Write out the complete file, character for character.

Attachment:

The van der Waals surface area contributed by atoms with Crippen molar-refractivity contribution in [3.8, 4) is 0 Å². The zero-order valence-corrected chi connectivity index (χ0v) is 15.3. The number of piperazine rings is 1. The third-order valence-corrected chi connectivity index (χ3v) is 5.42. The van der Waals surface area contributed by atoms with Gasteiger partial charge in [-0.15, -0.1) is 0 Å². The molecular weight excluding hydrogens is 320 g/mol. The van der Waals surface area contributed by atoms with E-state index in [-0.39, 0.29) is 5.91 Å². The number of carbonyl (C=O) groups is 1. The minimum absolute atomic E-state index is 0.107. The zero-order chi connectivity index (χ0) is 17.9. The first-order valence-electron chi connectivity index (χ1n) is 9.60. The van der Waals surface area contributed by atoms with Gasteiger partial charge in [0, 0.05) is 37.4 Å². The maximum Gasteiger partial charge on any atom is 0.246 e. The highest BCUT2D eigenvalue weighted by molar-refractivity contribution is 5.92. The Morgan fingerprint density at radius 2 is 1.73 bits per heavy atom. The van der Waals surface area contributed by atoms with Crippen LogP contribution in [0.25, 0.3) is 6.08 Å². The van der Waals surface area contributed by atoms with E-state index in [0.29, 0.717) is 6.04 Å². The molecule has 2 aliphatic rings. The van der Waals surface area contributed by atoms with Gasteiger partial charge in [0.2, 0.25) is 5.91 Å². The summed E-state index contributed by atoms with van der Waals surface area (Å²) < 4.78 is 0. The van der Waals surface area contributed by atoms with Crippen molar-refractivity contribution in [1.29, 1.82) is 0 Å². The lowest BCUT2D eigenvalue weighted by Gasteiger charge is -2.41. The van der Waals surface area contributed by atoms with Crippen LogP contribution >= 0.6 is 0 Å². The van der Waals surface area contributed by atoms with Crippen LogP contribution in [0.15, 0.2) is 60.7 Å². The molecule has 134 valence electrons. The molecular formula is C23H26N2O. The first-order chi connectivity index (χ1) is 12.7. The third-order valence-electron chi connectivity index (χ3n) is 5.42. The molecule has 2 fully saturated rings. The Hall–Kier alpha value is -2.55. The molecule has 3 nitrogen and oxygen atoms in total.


The van der Waals surface area contributed by atoms with Crippen molar-refractivity contribution in [3.8, 4) is 0 Å². The zero-order valence-corrected chi connectivity index (χ0v) is 15.3. The number of piperazine rings is 1. The third-order valence-corrected chi connectivity index (χ3v) is 5.42. The van der Waals surface area contributed by atoms with Gasteiger partial charge in [-0.15, -0.1) is 0 Å². The molecular weight excluding hydrogens is 320 g/mol. The van der Waals surface area contributed by atoms with E-state index in [-0.39, 0.29) is 5.91 Å². The number of carbonyl (C=O) groups is 1. The minimum absolute atomic E-state index is 0.107. The zero-order chi connectivity index (χ0) is 17.9. The first-order valence-electron chi connectivity index (χ1n) is 9.60. The van der Waals surface area contributed by atoms with Gasteiger partial charge in [0, 0.05) is 37.4 Å². The maximum Gasteiger partial charge on any atom is 0.246 e. The highest BCUT2D eigenvalue weighted by molar-refractivity contribution is 5.92. The Morgan fingerprint density at radius 2 is 1.73 bits per heavy atom. The van der Waals surface area contributed by atoms with Crippen LogP contribution in [0.25, 0.3) is 6.08 Å². The van der Waals surface area contributed by atoms with E-state index in [0.29, 0.717) is 6.04 Å². The molecule has 2 aliphatic rings. The van der Waals surface area contributed by atoms with Gasteiger partial charge in [0.2, 0.25) is 5.91 Å². The summed E-state index contributed by atoms with van der Waals surface area (Å²) < 4.78 is 0. The van der Waals surface area contributed by atoms with Crippen molar-refractivity contribution in [1.29, 1.82) is 0 Å². The lowest BCUT2D eigenvalue weighted by Gasteiger charge is -2.41. The van der Waals surface area contributed by atoms with Crippen LogP contribution >= 0.6 is 0 Å². The van der Waals surface area contributed by atoms with Crippen LogP contribution in [0.15, 0.2) is 60.7 Å². The molecule has 134 valence electrons. The molecular formula is C23H26N2O. The first-order chi connectivity index (χ1) is 12.7. The third-order valence-electron chi connectivity index (χ3n) is 5.42. The molecule has 2 fully saturated rings. The Hall–Kier alpha value is -2.55. The molecule has 3 nitrogen and oxygen atoms in total.